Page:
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The Evolution of Competitiveness

Oct 29, 2014 02:58 PM EDT
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Scientists behind a theoretical study explain the evolution of competiveness, in which some animals are cutthroat and highly aggressive while others are shy and content standing by the wayside.

Virtually all organisms live in a world where they have to compete with members of their own species, often for food resources. However, over the course of evolution, individuals have differed strongly in how much they invest into their competitive ability. Some individuals are highly competitive and eager to get access to high-quality resources, while others seem to avoid competition, instead making prudent use of the lower-quality resources that are left over for them.

These findings don't necessarily indicate how competitiveness works among humans, but it does shed light on the trait in animals, and how investing in some healthy competition can have its setbacks.

"In many organisms, some individuals invest a lot into being successful in the competition with their conspecifics," Sebastian Baldauf from the University of Bonn, first author of the study, said in a statement.

"They grow, for example, weaponry like horns or antlers and do hardly feed in order to be able to conquer and defend large territories," he added. "This may secure them many matings, but they might get more fitness out of each mating when they would spend their energy on other activities, like paternal care."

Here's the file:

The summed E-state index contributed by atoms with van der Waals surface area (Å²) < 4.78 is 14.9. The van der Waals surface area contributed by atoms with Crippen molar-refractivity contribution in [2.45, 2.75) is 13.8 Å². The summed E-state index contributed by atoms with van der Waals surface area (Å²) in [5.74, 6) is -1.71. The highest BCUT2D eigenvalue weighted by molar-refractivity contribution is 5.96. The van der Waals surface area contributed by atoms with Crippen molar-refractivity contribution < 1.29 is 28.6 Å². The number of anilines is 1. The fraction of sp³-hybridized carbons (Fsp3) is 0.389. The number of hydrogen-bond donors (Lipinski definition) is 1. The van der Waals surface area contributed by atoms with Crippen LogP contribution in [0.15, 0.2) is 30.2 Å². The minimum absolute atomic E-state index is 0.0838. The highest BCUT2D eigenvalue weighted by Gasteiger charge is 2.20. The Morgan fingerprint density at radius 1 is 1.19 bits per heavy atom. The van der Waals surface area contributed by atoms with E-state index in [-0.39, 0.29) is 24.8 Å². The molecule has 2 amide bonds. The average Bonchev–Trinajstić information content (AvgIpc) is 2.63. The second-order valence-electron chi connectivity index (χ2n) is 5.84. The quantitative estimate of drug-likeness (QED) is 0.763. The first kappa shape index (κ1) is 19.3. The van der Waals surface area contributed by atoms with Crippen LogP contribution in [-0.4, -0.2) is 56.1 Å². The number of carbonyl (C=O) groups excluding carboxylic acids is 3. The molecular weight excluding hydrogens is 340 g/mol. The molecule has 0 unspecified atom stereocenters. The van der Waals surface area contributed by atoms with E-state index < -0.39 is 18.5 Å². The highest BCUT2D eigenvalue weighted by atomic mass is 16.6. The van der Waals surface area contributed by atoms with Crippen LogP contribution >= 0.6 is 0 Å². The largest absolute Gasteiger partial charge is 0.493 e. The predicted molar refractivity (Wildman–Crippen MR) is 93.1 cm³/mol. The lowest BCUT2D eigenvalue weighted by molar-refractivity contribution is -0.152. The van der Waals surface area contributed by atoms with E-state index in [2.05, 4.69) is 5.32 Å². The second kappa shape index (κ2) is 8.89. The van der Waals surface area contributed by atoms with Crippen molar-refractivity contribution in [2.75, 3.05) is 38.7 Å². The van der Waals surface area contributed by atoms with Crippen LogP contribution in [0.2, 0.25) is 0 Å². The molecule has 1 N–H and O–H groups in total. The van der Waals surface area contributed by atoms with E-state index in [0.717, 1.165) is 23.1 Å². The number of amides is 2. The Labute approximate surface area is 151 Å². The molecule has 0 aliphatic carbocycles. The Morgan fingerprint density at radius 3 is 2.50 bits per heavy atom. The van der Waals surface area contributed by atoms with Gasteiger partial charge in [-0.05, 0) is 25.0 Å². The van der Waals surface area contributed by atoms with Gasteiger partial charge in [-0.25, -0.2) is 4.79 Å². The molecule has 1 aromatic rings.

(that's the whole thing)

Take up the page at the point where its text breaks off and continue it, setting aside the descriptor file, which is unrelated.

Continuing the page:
To analyze the diversity of competitiveness, a team of researchers from Germany and the Netherlands developed a model that reflects the idea that competitiveness comes at a price.

Those with the highest competitive ability, while they may be able to confidently challenge another member of their species and gain access to the best resources, may not be able to maximize the use of those resources. If this is so, then other less competitive individuals may be comfortable not investing into competition at all and instead spend their time mating and maximizing the lower-quality resources they're left with. This way, both types can peacefully coexist.

However, there does come a point when there is such a thing as too much friendly fighting, according to the study.

"In stressful times, like periods of food shortage, this process can even lead to population extinction, since the investment in competition exceeds the value of the resources," explained co-author Leif Engqvist.

The findings were published in the journal Nature Communications.

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